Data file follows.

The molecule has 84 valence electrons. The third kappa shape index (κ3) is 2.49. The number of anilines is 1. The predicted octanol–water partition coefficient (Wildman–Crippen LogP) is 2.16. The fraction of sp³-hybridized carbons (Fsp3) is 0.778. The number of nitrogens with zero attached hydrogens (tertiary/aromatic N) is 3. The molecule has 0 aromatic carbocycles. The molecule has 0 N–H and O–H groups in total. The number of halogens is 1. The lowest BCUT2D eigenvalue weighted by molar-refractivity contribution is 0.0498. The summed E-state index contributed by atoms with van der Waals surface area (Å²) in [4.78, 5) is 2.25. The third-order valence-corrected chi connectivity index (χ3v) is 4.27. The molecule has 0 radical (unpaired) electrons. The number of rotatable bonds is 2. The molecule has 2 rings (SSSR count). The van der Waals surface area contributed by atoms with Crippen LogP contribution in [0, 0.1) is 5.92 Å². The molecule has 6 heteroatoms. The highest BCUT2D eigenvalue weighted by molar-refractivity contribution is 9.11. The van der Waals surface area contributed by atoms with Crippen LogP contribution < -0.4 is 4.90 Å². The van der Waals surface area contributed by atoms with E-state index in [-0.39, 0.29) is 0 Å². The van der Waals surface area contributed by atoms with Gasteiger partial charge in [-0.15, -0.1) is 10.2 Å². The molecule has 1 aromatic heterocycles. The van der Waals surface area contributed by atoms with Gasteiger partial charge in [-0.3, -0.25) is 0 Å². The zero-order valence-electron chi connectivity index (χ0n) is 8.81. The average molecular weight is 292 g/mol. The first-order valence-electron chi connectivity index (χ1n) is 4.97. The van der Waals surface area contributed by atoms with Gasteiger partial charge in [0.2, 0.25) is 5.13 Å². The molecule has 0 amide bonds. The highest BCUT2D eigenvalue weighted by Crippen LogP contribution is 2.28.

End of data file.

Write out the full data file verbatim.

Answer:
The molecule has 84 valence electrons. The third kappa shape index (κ3) is 2.49. The number of anilines is 1. The predicted octanol–water partition coefficient (Wildman–Crippen LogP) is 2.16. The fraction of sp³-hybridized carbons (Fsp3) is 0.778. The number of nitrogens with zero attached hydrogens (tertiary/aromatic N) is 3. The molecule has 0 aromatic carbocycles. The molecule has 0 N–H and O–H groups in total. The number of halogens is 1. The lowest BCUT2D eigenvalue weighted by molar-refractivity contribution is 0.0498. The summed E-state index contributed by atoms with van der Waals surface area (Å²) in [4.78, 5) is 2.25. The third-order valence-corrected chi connectivity index (χ3v) is 4.27. The molecule has 0 radical (unpaired) electrons. The number of rotatable bonds is 2. The molecule has 2 rings (SSSR count). The van der Waals surface area contributed by atoms with Crippen LogP contribution in [0, 0.1) is 5.92 Å². The molecule has 6 heteroatoms. The highest BCUT2D eigenvalue weighted by molar-refractivity contribution is 9.11. The van der Waals surface area contributed by atoms with Crippen LogP contribution < -0.4 is 4.90 Å². The van der Waals surface area contributed by atoms with E-state index in [-0.39, 0.29) is 0 Å². The van der Waals surface area contributed by atoms with Gasteiger partial charge in [-0.15, -0.1) is 10.2 Å². The molecule has 1 aromatic heterocycles. The van der Waals surface area contributed by atoms with Gasteiger partial charge in [-0.3, -0.25) is 0 Å². The zero-order valence-electron chi connectivity index (χ0n) is 8.81. The average molecular weight is 292 g/mol. The first-order valence-electron chi connectivity index (χ1n) is 4.97. The van der Waals surface area contributed by atoms with Gasteiger partial charge in [0.2, 0.25) is 5.13 Å². The molecule has 0 amide bonds. The highest BCUT2D eigenvalue weighted by Crippen LogP contribution is 2.28.